• Annie… I want to highlight your phrase “a heightened human frailty, an almost child-like vulnerability”… and I think this is where and why we want to distance ourselves from mental illness — because those vulnerable souls appear to us as hovering on the edge of the abyss. Our lives are sophisticated orchestrations of belief systems whose foremost job is to steer us well clear of that dark night. And yet, I believe that instinctively we understand that we’re all headed for that hole in our lives. Because ultimately that’s where we become free from the prison of our belief systems. For me, mental illness has been both a terror and an attraction. And perhaps for that reason I became a writer! Protagonists are always heading for that hole. What say ye?

      • Sorry, Annie… this reply belongs above. But I will say that “strange and sticky” is quite right. Sticky because, as I muse above, so many of us are on that slippery slope. Sticky and slippery? Our feet are slipping… and our hands are grasping for anything to hold on to! My old guru in India kept telling me, “Let go! swami, let go!”

    • Thank you, Annie. You raise an excellent point, which appears to be to what extent is the relationship between mental illness correlative or causative. It is entirely possible that those with a disorder find ways through art to communicate in unique ways, which makes us perceive them as artistic whereas someone else wasn’t put in a position to create in order to express. There is a lot of research by creativity folks like Mihaly Csikszentmihalyi, Douglas Eby, and Eric Maisel that shows a disproportionate representation of artists within the mentally ill community relative to the population at large, but I haven’t seen one along the lines of what you are proposing.

      As to the “line,” I would note that at one point, Saks has a doctor compare her condition to diabetes. If you eat right and take your meds, you can keep your diabetes under control. The same is true, the doctor told Saks, with your condition. Of course she spent years without a diagnosis, and then over time her diagnosis kept being changed by doctors. A simple blood test can detect diabetes; it is more of a crap shoot diagnosing mental disorders, and Saks notes how schizophrenia’s perception has changed over the last several decades, from being considered one caused by childhood to swinging to pure brain chemistry; Saks feels both are relevant.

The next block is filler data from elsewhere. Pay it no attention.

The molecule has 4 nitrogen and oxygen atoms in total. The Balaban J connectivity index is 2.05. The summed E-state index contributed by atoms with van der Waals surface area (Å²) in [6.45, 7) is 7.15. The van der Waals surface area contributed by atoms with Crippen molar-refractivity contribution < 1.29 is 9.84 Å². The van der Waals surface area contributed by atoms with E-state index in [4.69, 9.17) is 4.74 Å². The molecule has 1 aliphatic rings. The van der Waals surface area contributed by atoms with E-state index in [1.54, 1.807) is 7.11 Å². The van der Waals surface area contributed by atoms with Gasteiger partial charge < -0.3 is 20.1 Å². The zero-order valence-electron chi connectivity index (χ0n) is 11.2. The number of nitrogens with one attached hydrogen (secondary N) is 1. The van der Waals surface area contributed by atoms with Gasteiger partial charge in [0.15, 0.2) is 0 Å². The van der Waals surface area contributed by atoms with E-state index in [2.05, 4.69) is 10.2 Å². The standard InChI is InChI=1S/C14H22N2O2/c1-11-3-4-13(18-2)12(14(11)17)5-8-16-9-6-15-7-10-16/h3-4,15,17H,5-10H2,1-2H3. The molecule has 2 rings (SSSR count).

8. I appreciate this in-depth post and the questions it raises, Patrick.

    Like you, I believe we all have innate creative abilities, though some people do possess more natural talent in how they express that creativity. And it’s true, some of those talented people are also challenged by mental illness. Whether that difference in their brains contributes to or inhibits their talent, I don’t know. What I do know is that is that untreated mental illness has tragically cut short the lives of many talented artists — from Hemingway and Van Gogh, as you mentioned, to Sylvia Plath and Kurt Cobain, and so many others.

    You wrote, “one way we can all become more accepting of those of us in our society with mental illness diagnoses is to celebrate the good that can come from their conditions, including the brilliant art and insights they produce.” I completely agree, and would add that their individual talents can also extend beyond art and can contribute in other important ways to our society, as well.

    You and Saks rightly point out, too, that people with mental illnesses are too often portrayed in pop culture and the media as out of control or violent; while that is sometimes the case, it is also not the norm. Those with untreated mental illnesses are far more likely to be murdered or die at their own hands than they are to take another life. They are also far more likely to turn to illegal drugs and alcohol as a way to manage their moods or thoughts in the absence of quality health care. The fear of being stigmatized and labeled mentally ill often prevents people from seeking diagnosis and treatment.